The Friday Five: Port of Beirut explodes
CMA CGM to establish logistics hub in northern port city after Beirut explosion [Supply Chain Dive]
At approximately 6 p.m. Tuesday, a series of explosions linked to a store of 2,750 metric tons ammonium nitrate, a commodity used in fertilizers, eviscerated Beirut’s port, halting time to a stop in an instant.
Seven ships were at the Port at the time of the blast. The vessel schedule shows the arrival of the CMA CGM Lyra this past Tuesday as pending. The Lyra, in fact, was in port and only about 1,640 yards from the explosion site, but the container ship, with a capacity of 11,400 twenty-foot equivalent units (TEUs), was not damaged, according to the CMA CGM Group.
According to Lloyd’s List Intelligence, the port saw 610 vessel calls last year, 150 of which were fully cellular containerships. The port's container terminal handled 1.2mTEU in 2019 and will struggle to replace that capacity at alternative ports.
CMA CGM will establish a logistics hub in the Northern Lebanese city of Tripoli, according to a press release. CMA CGM's Beirut headquarters were "severely damaged" in the explosion, and the carrier is still accounting for its 261 port staff.
Hapag-Lloyd’s office was destroyed, with no staff members affected and diverted existing calls to Tripoli, accepting no freight headed to or from Beirut.
MSC will reroute ships to alternative sites in the region. The carrier named Gioia Tauro, Italy; Tekirdag, Turkey; Mersin, Turkey; and Piraeus, Greece, in its Wednesday statement.
The explosion killed more than 130 people, more than 5,000 are injured, and an estimated 300,000 are homeless.
Mauritius faces up to its worst environmental crisis as oil slick snakes around the south of the island [Splash 24/7]
An ecological crisis is playing out in the Indian Ocean, where a grounded Panamanian-flagged newcastlemax is spewing bunker fuel onto the pristine shores of southeastern Mauritius.
Wakashio, a bulk carrier owned by Japan’s Nagashiki Shipping, ran aground on July 26, carrying 3,800 tonnes of bunker fuel en route from China to Brazil. A starboard gash through its hull has it leaking significant tracts of heavy fuel oil and poisoning the local environment.
Schools in the vicinity have closed due to the noxious smell coming from the bunker fuel, and nearby nature reserve, Blue Bay Marine Park, is badly damaged with coral and rare turtles smothered in oil.
Local politicians are now calling for international help to contain the damage.
Trump to Reimpose Aluminum Tariffs on Canada [WSJ]
Just a little over a month after implementing the new U.S.-Mexico-Canada Agreement designed to lower trade barriers across North America, the Trump administration has decided to reimpose a 10% tariff on Canadian aluminum. Canada has vowed to retaliate with proportional tariffs on U.S. exports to Canada.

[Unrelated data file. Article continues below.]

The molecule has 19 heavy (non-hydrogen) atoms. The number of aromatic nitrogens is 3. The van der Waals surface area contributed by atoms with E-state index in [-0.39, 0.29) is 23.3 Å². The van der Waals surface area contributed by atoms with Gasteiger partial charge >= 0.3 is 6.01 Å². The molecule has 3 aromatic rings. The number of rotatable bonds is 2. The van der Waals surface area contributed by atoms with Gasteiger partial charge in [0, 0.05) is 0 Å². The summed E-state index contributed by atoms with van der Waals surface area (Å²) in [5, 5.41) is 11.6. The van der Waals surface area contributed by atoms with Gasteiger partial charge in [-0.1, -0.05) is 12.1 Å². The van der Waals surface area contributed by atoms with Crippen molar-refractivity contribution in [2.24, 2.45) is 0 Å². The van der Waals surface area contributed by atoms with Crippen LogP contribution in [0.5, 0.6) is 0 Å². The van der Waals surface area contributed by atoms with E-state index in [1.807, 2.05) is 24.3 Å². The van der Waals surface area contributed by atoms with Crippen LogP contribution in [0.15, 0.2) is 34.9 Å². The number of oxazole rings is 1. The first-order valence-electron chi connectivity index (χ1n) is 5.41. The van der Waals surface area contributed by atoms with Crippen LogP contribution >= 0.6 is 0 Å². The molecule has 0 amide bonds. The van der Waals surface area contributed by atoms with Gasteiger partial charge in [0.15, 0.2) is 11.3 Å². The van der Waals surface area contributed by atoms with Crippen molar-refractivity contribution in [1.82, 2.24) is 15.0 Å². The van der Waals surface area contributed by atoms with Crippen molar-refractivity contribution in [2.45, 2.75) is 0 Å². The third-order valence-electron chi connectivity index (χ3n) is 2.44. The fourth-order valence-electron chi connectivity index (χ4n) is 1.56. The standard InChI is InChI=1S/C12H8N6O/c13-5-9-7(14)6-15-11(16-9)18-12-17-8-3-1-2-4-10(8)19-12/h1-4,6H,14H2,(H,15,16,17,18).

Tariffs would apply only to a specific category of aluminum—non-alloyed unwrought aluminum, which refers to unfinished ingots and slabs of aluminum that are then heated and rolled into different products like sheet or shapes of aluminum.
Canada is the fourth-largest aluminum producer in the world, selling to the U.S. for use in defense production, automotive assembly, and beer cans. Many are displeased as the beverage industry alone has paid $582 million in tariffs since they first took effect in 2018.
India delays implementation of SCMTR rules [Container News]
The implementation of the India Sea Cargo Manifest and Transhipment Regulations (SCMTR), will now be delayed until 30 September 2020.
The Central Board of Indirect Taxes and Customs (CBIC) had earlier clarified below the requirements with regards to Sea Arrival Manifest (SAM) and Sea Departure Manifest (SDM). The Indian Customs has taken many measures towards ensuring the ‘fostering Sustainability for People, Prosperity and the Planet’, and the department had introduced SCMTR (Sea Cargo Manifest regulations) for ensuring minimum use of paper.
The SCMTR is applicable for all cargo to be discharged, loaded or transshipped at any India port and also for cargo transiting via any India port (FROB - foreign cargo remaining on board), digitizing and creating better collaboration and transparency for all. SCMTR is one of the key initiatives to facilitate online clearance at a single point. It allows a trader to submit all supporting documents for clearance of consignments electronically with digital signatures.
Beyond Meat incurs $6M in repacking expense to handle pandemic demand shift [Supply Chain Dive]
With restaurants, schools and offices closed, Beyond Meat incurred $5.9 million in repacking expenses as the plant-based food supplier diverted finished goods inventory from foodservice channels to retail channels. On Wednesday, Executives explained the write-off on their Q2 earnings as a result of impacts from COVID, shifting consumer demand from 50/50 retail-foodservice split to an 88% retail and 12% food service.
Happy Friday, folks! Don’t forget to check out last week’s news and, as always, come back next week for the following Friday Five Logistics News Roundup!
If you liked this post, why not share it?
You might also be interested in
So Much for Change …
The top challenges facing freight forwarders, BCOs & NVOCCs
Get started on your orchestration journey